Op-ed Pieces

Violence Against Accurate Reporting

 [GOA editor's note: No one may own a gun while under a restraining order.]

At a June 10th Judiciary Committee hearing on the Violence Against Women Act (VAWA), analysis of the current law was punctuated by emotional testimony from women's advocates, many of whom had personal experience with domestic and sexual violence incidents.

Gabrielle Union, a young Hollywood actress, described how she had been attacked and raped at age 19 while she was working in a shoe store. Ann Burke, president and founder of the Lindsay Ann Burke Memorial Fund, detailed her daughter's tragic murder at the hands of her boyfriend. Collene Campbell, former mayor of San Juan Capistrano, fought back tears as she described the horrible murders of her only son, her brother and her sister-in-law.

These women have one thing in common: they all believe that the key to preventing future violence and advocating for victims lay with Congress reauthorizing the Violence Against Women Act in 2011. VAWA is $3.9 billion program that provides domestic violence education, advocacy and support programs for victimized women, and lobbies for stricter domestic violence laws.

Proponents of the Act claim that it has significantly decreased the amount of intimate partner violence against women since it was passed in 1994. "Domestic violence has dropped by 50 percent, instances of rape are down by 60 percent, the number of women killed by an abusive husband or boyfriend is down 22 percent," said Senator Edward Kaufman (D-Del.).

However, critics say that Sen. Kaufman's statistics may be misleading. The numbers don't take into account that since the early 1980s, violent crimes of all kind-from robbery to assault-have fallen dramatically. The drop in violence committed by domestic partners follows the same exact downward trend as violence committed by friends and strangers-even though billions of dollars more have been poured solely into preventing domestic partner violence.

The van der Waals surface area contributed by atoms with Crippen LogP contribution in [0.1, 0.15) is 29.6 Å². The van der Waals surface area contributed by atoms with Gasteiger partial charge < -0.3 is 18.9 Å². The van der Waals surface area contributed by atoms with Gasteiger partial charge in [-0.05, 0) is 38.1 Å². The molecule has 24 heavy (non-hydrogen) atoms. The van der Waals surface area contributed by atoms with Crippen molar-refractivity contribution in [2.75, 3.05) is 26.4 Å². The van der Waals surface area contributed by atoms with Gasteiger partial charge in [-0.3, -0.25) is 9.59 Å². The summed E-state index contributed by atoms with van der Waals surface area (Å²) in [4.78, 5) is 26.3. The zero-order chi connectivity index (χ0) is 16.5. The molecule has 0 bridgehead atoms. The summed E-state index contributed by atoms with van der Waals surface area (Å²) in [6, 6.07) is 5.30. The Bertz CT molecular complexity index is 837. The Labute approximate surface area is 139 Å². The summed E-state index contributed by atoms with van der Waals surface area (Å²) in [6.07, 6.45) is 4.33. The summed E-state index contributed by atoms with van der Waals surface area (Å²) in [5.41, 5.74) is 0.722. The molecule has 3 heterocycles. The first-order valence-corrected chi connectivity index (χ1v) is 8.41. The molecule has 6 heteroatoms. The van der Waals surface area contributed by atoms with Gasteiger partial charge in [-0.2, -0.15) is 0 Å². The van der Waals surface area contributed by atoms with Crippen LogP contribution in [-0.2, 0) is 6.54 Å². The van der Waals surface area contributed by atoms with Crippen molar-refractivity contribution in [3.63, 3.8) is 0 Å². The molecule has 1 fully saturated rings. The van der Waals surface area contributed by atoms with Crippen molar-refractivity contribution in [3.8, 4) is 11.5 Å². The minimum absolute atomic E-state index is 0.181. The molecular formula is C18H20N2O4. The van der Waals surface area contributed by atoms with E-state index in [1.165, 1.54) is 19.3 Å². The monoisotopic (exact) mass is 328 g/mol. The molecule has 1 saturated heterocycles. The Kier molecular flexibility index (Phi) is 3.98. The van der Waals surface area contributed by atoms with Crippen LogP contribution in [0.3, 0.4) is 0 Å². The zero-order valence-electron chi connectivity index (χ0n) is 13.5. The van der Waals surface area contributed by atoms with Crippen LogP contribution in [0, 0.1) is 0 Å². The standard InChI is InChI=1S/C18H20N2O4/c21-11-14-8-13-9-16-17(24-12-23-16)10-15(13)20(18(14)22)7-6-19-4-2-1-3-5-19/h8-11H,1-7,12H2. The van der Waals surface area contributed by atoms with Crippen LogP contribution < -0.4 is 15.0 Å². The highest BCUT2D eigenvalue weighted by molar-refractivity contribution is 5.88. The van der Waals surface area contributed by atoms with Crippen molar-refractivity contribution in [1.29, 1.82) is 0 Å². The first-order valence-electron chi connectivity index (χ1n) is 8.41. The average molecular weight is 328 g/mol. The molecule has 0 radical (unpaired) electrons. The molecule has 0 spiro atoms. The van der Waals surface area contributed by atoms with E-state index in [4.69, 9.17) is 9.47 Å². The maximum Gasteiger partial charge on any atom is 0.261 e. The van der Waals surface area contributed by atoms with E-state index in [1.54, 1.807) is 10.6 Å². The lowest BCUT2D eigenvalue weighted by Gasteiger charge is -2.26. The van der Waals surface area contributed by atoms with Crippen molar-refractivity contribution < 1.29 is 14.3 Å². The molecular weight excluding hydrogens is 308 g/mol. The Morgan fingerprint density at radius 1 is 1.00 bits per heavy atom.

Opponents of VAWA claim that it has been largely ineffective because the legislation has been more concerned with promoting a feminist, anti-male ideology than helping victims of violent crimes. "It's a mystery why Republicans continue to put a billion dollars a year of taxpayer'' money into the hands of radical feminists who use it to preach their anti-marriage and anti-male ideology, promote divorce, corrupt the family court system, and engage in liberal political advocacy...There is no evidence that the Violence Against Women Act has benefited anyone except the radical feminists on its payroll," wrote prominent legal scholar and conservative activist Phyllis Schlafly in 2005.

There is also widespread concern that VAWA is destructive to families. According to a watchdog group called Respecting Accuracy in Domestic Abuse Reporting (RADAR) , "[The] Violence Against Women Act establishes the legal framework to create perverse incentives, make false claims of abuse, escalate partner conflict, and discourage partner reconciliation. The end result is to break up families and separate children from one of their parents."